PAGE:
If you want to write movies, you need to love movies. And that love ought to manifest itself in a thorough, longstanding and passionate immersion in the world of cinema.
Love it. Live it. Learn it.
You may squint your eyes at that word cinema. Sounds awfully high tone if one’s goal is to write mainstream commercial Hollywood movies. Popcorn films. Stories for the masses.
I prefer that term because if we think movies, we might be inclined to limit the scope of our efforts to watching films and perhaps reading scripts. Maybe tracking the comments section at Deadline.
Not enough in my humble opinion.
Yes, you must watch movies, read scripts and write pages. But you should consider doing more. Much more.
- Read filmmaking books: “Making Movies” by Sidney Lumet, “Conversations with Wilder” with Billy Wilder & Cameron Crowe, “Adventures in the Screen Trade” by William Goldman. Just a few of the many essential books.
- Watch DVD commentaries: The Third Man (filmmaker Steven Soderbergh, screenwriter Tony Gilroy), The Silence of the Lambs (director Jonathan Demme, actors Jodie Foster, Anthony Hopkins, screenwriter Ted Tally, FBI agent John Douglas), Little Miss Sunshine (directors Jonathan Dayton and Valerie Faris, screenwriter Michael Arndt). Three of literally thousands of audio commentaries.
- Film analysis: “Roger Ebert’s Book of Films” by Roger Ebert, “5001 Nights at the Movies” by Pauline Kael, “A Biographical Dictionary of Film” by David Thomson. So many great books of film criticism, plus numerous journals.
- Evolution of filmmaking: “Film History: An Introduction” by David Bordwell and Kristin Thompson, “An Empire of Their Own” by Neal Gabler, “What Happens Next” by Marc Norman. There is a treasure trove of books about the history of filmmaking and the movies business.
- Screenwriter interviews: Watch, read, and listen to interviews with professional writers. You can get a good start in this area right here on my blog, literally hundreds of interviews: Audio, Video, Written.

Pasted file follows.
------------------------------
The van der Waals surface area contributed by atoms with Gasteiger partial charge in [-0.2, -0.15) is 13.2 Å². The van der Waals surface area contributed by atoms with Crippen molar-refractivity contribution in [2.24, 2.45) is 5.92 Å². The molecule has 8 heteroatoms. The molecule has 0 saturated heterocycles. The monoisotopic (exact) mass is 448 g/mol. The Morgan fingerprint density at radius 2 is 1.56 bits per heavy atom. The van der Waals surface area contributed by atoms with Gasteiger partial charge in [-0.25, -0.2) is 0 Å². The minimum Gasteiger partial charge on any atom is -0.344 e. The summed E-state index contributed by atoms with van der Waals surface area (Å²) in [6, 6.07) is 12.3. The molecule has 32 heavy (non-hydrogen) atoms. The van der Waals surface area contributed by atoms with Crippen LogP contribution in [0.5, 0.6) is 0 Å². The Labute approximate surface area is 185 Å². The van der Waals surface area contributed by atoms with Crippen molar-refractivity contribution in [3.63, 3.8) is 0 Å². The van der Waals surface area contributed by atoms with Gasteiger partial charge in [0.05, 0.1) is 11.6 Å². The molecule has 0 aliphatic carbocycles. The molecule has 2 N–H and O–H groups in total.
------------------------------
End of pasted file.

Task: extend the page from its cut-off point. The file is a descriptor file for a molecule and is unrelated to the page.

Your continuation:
- Podcasts: “Scriptnotes” with John August and Craig Mazin, “Nerdist Writers Panel,” KCRW’s “The Treatment” and many more.
- Online: The Bitter Script Reader, Thompson on Hollywood, Box Office Mojo. Just the tip of the iceberg of sites you should bookmark.
Every writer is different. There’s no right way to write. But having been in the business for over a quarter-century and met literally hundreds of writers, I can safely say that to a man and woman, they live and breathe movies.
That’s why I use cinema. It’s all-embracing, expansive and comprehensive. If you want to maximize your chances of success as a working screenwriter, you should immerse yourself in cinema.
But how? And where to start? If only someone would put together a primer.
Guess what? The fine folks who frequent this site have done that, right here: Deep Focus: The Go Into The Movies Project.
Deep Focus In Brief syllabus: 25 movies, 25 screenplays, 5 books [For those with limited time or looking for a good starting point]
So, cinema. Not trying to be snooty. Just hoping to inspire you to immerse yourself in this amazing world of visual storytelling.